What is a lump sum offer?
Companies and municipalities are in need of reducing or eliminating their pension liability. They can do so by having a third-party company provide retirees with the option of an annuity or a lump sum equivalent to their pension.
How is the lump sum computed?
The lump sum payment is derived using a blended IRS sanction rate that is based on corporate bonds and an IRS unisex mortality table. In theory, the lump sum payment will be equal to the sum of pension payments one would receive for the remainder of their life.
Should I take the lump sum?
The lump sum generally makes sense to retirees with a short life expectancy (e.g. poor health), retirees with a desire for flexibility in their withdrawals, retirees with non-spouse beneficiaries, and those who are willing to invest the lump sum and assume investment risk.
When should I be considering the annuity?
The annuity makes sense when the retiree has a relatively long life expectancy (e.g. good genetics, good health), is in need of income security, is very conservative in their investing and has other assets to hedge against inflation.
Why does age matter?
The lump sum has one definite feature of flexibility. Once you take it, you have quite a bit of leeway in the frequency and timing of withdrawals. For most retirees, the logical tax move is to roll the lump sum into an IRA. This leaves three age points to consider:
- If you’re under 59 ½ and roll the lump sum into an IRA, you can only get money out of the IRA penalty-free by using a section 72(t) withdrawal. The 72(t) withdrawal has a low interest rate and some conservative restrictions.
- For retirees between 59 1/2 and 70 1/2, the retiree has total flexibility, and would only pay tax on the withdrawals.
- At 70 1/2, the IRA owner must begin required minimum distributions (RMD) or face a prospective 50% penalty.
Do I have to roll my lump sum into an IRA?
No. You can take the lump sum and include it in your taxable income (which might push you into a higher bracket). You can also roll it into another qualified plan, like a 401(k) or pension plan (if the plan allows a roll-in). Or, if you were born before 1/02/36, you can take advantage of a special treatment called ’10-year forward averaging’.
Why does it matter if I’m a male or female?
Federal law requires gender not be a factor in the calculation of your lump sum. In reality, women will generally live longer than men and this fact should be considered when making a decision.
Can I roll the lump sum to a Roth IRA?
In short, yes. In practice, look at it carefully, especially the amount. Roth IRAs have some attractive advantages: they are tax-free on qualifying distinctions, they are not subject to the RMD rules at age 70½, and an heir can receive a Roth tax-free. However, to get any part of the lump sum (or any taxable IRA, for that matter) to a Roth, you must pay the tax on the amount transferred. For that reason, we typically advise a partial or ‘serial’ conversion where you stay in the same tax bracket and convert a portion of the lump sum. You can do multiple conversions over multiple years and manage your tax brackets.
Is the annuity option still insured by the Pension Benefit Guaranty Corporation (PBGC)?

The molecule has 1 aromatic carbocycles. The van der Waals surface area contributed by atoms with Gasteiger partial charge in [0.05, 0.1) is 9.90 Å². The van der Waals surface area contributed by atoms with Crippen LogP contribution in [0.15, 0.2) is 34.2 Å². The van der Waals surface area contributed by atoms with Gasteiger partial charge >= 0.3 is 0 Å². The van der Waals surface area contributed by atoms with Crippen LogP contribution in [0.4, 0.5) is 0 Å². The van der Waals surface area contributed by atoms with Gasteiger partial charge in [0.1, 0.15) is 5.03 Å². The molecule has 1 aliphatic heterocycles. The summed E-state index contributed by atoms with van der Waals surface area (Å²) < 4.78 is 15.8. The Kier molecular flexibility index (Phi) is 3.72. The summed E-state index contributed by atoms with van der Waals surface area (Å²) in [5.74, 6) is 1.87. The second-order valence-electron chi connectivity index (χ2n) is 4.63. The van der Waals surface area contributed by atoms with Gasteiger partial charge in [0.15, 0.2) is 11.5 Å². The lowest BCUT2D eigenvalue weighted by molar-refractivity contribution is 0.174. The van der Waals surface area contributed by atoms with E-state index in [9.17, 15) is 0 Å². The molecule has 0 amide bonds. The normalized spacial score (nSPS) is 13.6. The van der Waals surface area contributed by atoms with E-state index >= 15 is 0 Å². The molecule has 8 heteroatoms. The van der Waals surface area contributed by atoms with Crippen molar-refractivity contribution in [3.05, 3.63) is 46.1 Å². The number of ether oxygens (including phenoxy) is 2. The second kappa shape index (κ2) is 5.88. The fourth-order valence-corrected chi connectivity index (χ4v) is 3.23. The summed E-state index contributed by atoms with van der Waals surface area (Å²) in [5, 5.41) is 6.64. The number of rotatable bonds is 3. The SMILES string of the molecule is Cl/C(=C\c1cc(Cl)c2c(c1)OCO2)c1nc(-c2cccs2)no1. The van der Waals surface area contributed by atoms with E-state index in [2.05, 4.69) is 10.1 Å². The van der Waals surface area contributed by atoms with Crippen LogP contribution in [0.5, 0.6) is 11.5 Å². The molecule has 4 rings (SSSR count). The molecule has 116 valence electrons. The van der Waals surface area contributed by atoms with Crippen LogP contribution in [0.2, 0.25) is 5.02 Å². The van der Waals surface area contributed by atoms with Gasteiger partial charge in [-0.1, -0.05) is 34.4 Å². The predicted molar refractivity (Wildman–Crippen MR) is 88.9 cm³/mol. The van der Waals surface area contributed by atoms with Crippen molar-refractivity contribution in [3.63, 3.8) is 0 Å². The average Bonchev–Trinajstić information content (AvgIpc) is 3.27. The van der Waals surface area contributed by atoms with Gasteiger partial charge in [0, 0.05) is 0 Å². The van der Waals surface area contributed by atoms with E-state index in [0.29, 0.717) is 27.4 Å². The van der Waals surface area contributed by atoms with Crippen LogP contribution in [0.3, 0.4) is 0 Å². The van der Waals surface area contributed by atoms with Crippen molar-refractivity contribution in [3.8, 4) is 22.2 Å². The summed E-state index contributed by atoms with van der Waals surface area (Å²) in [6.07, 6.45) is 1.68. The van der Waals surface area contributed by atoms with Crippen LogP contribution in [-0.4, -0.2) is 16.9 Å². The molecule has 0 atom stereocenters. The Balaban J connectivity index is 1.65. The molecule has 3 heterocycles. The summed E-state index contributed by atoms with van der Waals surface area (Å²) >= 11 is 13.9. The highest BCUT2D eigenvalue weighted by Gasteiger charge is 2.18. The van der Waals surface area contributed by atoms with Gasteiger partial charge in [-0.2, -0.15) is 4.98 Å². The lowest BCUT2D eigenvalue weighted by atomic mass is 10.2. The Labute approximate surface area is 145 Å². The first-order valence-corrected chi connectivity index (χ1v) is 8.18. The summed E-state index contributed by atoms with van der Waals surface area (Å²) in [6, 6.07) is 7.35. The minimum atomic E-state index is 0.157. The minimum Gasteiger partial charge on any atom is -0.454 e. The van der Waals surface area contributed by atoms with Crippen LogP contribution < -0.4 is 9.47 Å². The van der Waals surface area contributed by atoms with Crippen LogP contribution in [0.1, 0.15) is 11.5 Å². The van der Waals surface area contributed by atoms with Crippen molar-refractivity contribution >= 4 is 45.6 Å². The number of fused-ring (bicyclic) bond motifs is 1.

PBGC insurance will vary depending on the company or municipality offering the buyout. Check with your HR department or your lump sum offer documentation.
How am I protected from inflation?
In the annuity, you aren’t. In the lump sum, you have the opportunity to invest the money and create some sort of inflation protection, whether it is Treasury Inflation Protected Securities (TIPS), equities or hard assets.
What happens to the money when I die?
With the annuity, if you take the same payment as the plan and are unmarried, the annuity payment probably ends. If you are a married and have elected the joint and survivor (which was the normal form of payment for married retirees) your spouse will receive 65% of the reduced benefit. When your spouse dies, the annuity ends. If you take the lump sum, any undistributed balance goes to your designated beneficiaries. In this case, if your spouse is your beneficiary, and you have rolled the lump sum to an IRA, then your spouse may roll your IRA into their IRA. If you leave your IRA to non-spouse beneficiaries (e.g. children), they must accommodate the distribution rules, but may take it over their life expectancy.
What happen if interest rates rise?
If you are in the annuity, nothing happens. You receive the same amount. If you take the lump sum and have investment flexibility, you can invest at higher rates.
What is the tax flexibility you discuss in the White Paper?
It should be no surprise that taxes are complex. Tax flexibility refers to the ability of an owner of an IRA to manipulate their income, and subsequently, their taxes. There are many deductions and credits, ranging from medical to college tuition, to social security taxation to Medicare B and D premiums that are based on adjusted gross income (AGI). Having the ability to manipulate income provides the opportunity to manipulate tax benefits.
How does the lump sum affect my estate?
Any residual balance in your IRA rollover will go to the designated beneficiaries and the value is included in the taxable estate. The annuity ends upon death and has estate-planning ramifications to the named beneficiary. We sometimes advise clients to look at an ‘IRA trust’ to assure the non-spouse beneficiary has all tax advantages and doesn’t squander the IRA. In addition, inherited IRAs of a non-spouse beneficiary are subject to the claims of the beneficiary’s creditors. An IRA trust can protect against this.
Any other things I should think about?
The lump sum is a personal decision. Do your analysis, research, and get multiple opinions. We are happy to provide a second look at your decision.